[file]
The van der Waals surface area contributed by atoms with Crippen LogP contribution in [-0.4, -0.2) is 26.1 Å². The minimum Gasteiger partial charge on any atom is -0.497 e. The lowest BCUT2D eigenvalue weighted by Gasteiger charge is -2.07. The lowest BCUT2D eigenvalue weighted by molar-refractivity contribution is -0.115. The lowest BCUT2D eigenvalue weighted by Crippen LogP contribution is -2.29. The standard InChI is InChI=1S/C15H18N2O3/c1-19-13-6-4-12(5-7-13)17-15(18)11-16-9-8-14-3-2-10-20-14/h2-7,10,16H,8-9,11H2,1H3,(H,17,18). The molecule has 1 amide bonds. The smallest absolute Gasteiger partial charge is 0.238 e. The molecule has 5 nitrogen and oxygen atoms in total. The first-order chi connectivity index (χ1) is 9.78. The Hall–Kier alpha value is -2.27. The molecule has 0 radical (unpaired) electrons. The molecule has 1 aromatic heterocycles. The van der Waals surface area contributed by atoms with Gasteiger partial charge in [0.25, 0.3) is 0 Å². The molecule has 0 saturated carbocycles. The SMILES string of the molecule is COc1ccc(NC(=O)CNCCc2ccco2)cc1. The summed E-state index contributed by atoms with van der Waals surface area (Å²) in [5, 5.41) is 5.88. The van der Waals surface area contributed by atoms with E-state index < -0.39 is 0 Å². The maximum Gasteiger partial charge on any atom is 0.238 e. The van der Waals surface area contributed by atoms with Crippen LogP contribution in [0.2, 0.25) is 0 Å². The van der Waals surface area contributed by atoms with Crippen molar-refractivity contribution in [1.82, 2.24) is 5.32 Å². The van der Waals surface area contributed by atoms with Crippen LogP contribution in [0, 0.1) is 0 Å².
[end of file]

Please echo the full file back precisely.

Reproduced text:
The van der Waals surface area contributed by atoms with Crippen LogP contribution in [-0.4, -0.2) is 26.1 Å². The minimum Gasteiger partial charge on any atom is -0.497 e. The lowest BCUT2D eigenvalue weighted by Gasteiger charge is -2.07. The lowest BCUT2D eigenvalue weighted by molar-refractivity contribution is -0.115. The lowest BCUT2D eigenvalue weighted by Crippen LogP contribution is -2.29. The standard InChI is InChI=1S/C15H18N2O3/c1-19-13-6-4-12(5-7-13)17-15(18)11-16-9-8-14-3-2-10-20-14/h2-7,10,16H,8-9,11H2,1H3,(H,17,18). The molecule has 1 amide bonds. The smallest absolute Gasteiger partial charge is 0.238 e. The molecule has 5 nitrogen and oxygen atoms in total. The first-order chi connectivity index (χ1) is 9.78. The Hall–Kier alpha value is -2.27. The molecule has 0 radical (unpaired) electrons. The molecule has 1 aromatic heterocycles. The van der Waals surface area contributed by atoms with Gasteiger partial charge in [0.25, 0.3) is 0 Å². The molecule has 0 saturated carbocycles. The SMILES string of the molecule is COc1ccc(NC(=O)CNCCc2ccco2)cc1. The summed E-state index contributed by atoms with van der Waals surface area (Å²) in [5, 5.41) is 5.88. The van der Waals surface area contributed by atoms with E-state index < -0.39 is 0 Å². The maximum Gasteiger partial charge on any atom is 0.238 e. The van der Waals surface area contributed by atoms with Crippen LogP contribution in [0.2, 0.25) is 0 Å². The van der Waals surface area contributed by atoms with Crippen molar-refractivity contribution in [1.82, 2.24) is 5.32 Å². The van der Waals surface area contributed by atoms with Crippen LogP contribution in [0, 0.1) is 0 Å².